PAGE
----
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Kid craftsmen

Aupaluk’s at-risk students make wares that sell

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Making soap and stained glass are not traditional Inuit activities – but in Aupaluk, students at Taqsakallak School’s new in-house work program embrace these activities and produce eye-catching creations.

The program, the only one of its kind in Nunavik, gives high school students at risk of dropping out a chance to learn new skills, gain work experience and earn money.

An offer to launch this unique program, called the “work experience group,” is what convinced teacher Jean-Louis Gagnon to remain with the Kativik School Board and come to Aupaluk this year.

“It’s the only thing that made me eager to come to Aupaluk, because honestly, I had decided not to return north,” he says.

Thanks to money from stay-in-school programs, Taqsakallak School was able to buy the supplies and equipment needed to kick-start the program’s three school-based student businesses: making soap, stained glass and metal sleds for four-wheelers. The student participants in these ventures are paid by the sales and end up with skills.

Even before the start of the 2006-07 school year, Gagnon and Luc Dionne, a physical education teacher and welder, started renovations on an old trailer, once the Kativik Regional Police Force station, for a workshop. Student Samwillie Grey helped with the finishing touches.

Gagnon also made sure the program would have a good supply of glass of different colours to use for stained glass production. This order missed the sealift to the community, and had to be flown to Aupaluk, making this purchase almost as expensive to transport as buy – but it was well worth it, Gagnon says.

Gagnon’s partner, Michelle Fortin, who is also an artist, shipped up glycerine, both coloured and transparent, as well as a variety of coloured liquids, fragrances and spices to be used in the soap making.

But why soap and stained glass?

“We needed to do projects that didn’t exist anywhere else and one we felt at ease with,” Gagnon says.

The school year started off with program participants learning how to melt glycerine, and then add colour, fragrances and spices for soap. They experimented with the colours to achieve a “very special” line of soap, says Gagnon.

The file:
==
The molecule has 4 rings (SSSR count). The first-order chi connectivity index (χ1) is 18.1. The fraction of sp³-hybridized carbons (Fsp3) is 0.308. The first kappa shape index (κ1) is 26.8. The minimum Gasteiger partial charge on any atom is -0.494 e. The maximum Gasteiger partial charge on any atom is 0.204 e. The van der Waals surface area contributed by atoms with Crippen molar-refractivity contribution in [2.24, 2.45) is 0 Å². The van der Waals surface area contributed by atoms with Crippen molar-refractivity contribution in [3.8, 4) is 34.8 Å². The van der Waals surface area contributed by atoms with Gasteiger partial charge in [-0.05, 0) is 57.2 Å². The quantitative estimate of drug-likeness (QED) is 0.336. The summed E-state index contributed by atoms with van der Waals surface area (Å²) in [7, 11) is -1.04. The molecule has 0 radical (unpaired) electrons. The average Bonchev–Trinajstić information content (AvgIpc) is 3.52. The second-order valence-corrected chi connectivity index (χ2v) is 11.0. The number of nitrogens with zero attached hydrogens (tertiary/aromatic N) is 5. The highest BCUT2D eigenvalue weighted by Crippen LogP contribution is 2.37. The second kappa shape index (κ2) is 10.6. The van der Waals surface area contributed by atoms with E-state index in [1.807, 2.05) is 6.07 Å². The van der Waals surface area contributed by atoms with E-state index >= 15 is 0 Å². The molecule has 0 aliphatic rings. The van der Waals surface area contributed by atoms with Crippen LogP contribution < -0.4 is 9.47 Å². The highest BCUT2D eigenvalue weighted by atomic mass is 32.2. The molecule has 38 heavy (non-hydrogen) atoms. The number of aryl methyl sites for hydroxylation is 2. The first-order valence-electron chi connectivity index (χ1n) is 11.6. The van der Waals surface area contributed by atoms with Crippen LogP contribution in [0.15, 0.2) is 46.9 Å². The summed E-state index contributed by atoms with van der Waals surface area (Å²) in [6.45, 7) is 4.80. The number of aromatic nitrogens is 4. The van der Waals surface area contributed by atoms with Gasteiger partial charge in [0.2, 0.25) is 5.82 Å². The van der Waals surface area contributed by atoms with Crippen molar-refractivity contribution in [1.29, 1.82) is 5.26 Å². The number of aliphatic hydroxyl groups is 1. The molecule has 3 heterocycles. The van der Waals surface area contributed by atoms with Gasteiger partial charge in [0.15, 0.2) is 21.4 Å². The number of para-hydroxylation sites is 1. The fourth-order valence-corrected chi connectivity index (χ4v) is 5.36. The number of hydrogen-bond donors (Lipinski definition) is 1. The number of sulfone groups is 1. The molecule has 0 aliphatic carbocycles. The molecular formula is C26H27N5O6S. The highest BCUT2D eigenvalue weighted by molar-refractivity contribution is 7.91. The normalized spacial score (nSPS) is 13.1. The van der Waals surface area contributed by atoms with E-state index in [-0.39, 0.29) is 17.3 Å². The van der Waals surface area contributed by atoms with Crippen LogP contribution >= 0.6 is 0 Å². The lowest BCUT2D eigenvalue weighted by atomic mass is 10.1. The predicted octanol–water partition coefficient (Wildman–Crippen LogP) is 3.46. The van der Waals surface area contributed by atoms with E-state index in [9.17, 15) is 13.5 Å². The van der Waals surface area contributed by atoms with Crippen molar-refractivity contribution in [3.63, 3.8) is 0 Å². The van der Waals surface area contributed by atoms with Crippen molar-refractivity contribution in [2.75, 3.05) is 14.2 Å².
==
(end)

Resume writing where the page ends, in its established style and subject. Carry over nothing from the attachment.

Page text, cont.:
“It’s the same product you would buy in a fine soap store,” he says.

Students then stained and decorated boxes. They packaged in the soap, added a bath ball and herbal teas from Avataq, and called the gift box “La Fraîcheur du Nord” – or a touch of freshness from the North.

Orders from Tivi Gallery in Kuujjuaq, Aupalummiut and teachers resulted in more than 200 boxes sold before Christmas at $25 each.

At the same time, under Gagnon, program participants started learning the techniques of stained glass production.

“Like wolves, students approached slowly. Now we have nine students, eight who come regularly, and four who are able to work in stained glass very professionally,” he says.

The entire school population in Aupaluk, Nunavik’s smallest community, is only 50, so this is a good number.

“What’s extraordinary is it that they are students who didn’t come to school. Now they come, in the morning and in the afternoon. They have the choice to go to welding in the afternoon, but, for the moment, they love stained glass,” Gagnon says. “They enjoy making stained glass so much that sometimes school ends and they want to stay.”

Their designs for stained glass work represent scenes from the North, such as wolves and inuksuit. Inspired by Gagnon, who made a stained glass window for the community’s church, Arthur Angma also made a window in the school program, which is called “Prayer.”

“When they shape the glass, they are really professional. Eventually when we’re no longer there, we hope they will continue to make these because they are really works of art,” says Gagnon.

A student who follows the program for two years will have the skills to continue in vocational training, he says.

After having sold out of the soap gift boxes and earning $5,500, the program’s students are accepting gift box orders for Easter and Mother’s Day. They’re also taking orders for stained glass panels, which retail for up to $150.

Students are also involved in other activities. Last month they held a successful sale of winter clothing, which had been donated by a former student of Gagnon who now owns the discount clothing store, Aubaineries Croteau, in Chicoutimi.

The store furnished 500 pounds of clothing in 15 big boxes, which Air Inuit shipped up from La Grande.

The sale was a total success. Residents of Aupaluk, who have few shopping options, scooped up clothing of all sizes until nothing was left. After expenses, the sale earned $2,300. Gagnon says this money will go towards projects with a lasting impact on the school’s students.

The entire work experience program has proven so successful that Gagnon plans to stay in Aupaluk for at least another year.

“I like sharing this experience with the students, I don’t want to abandon them mid-way through the project,” he says.

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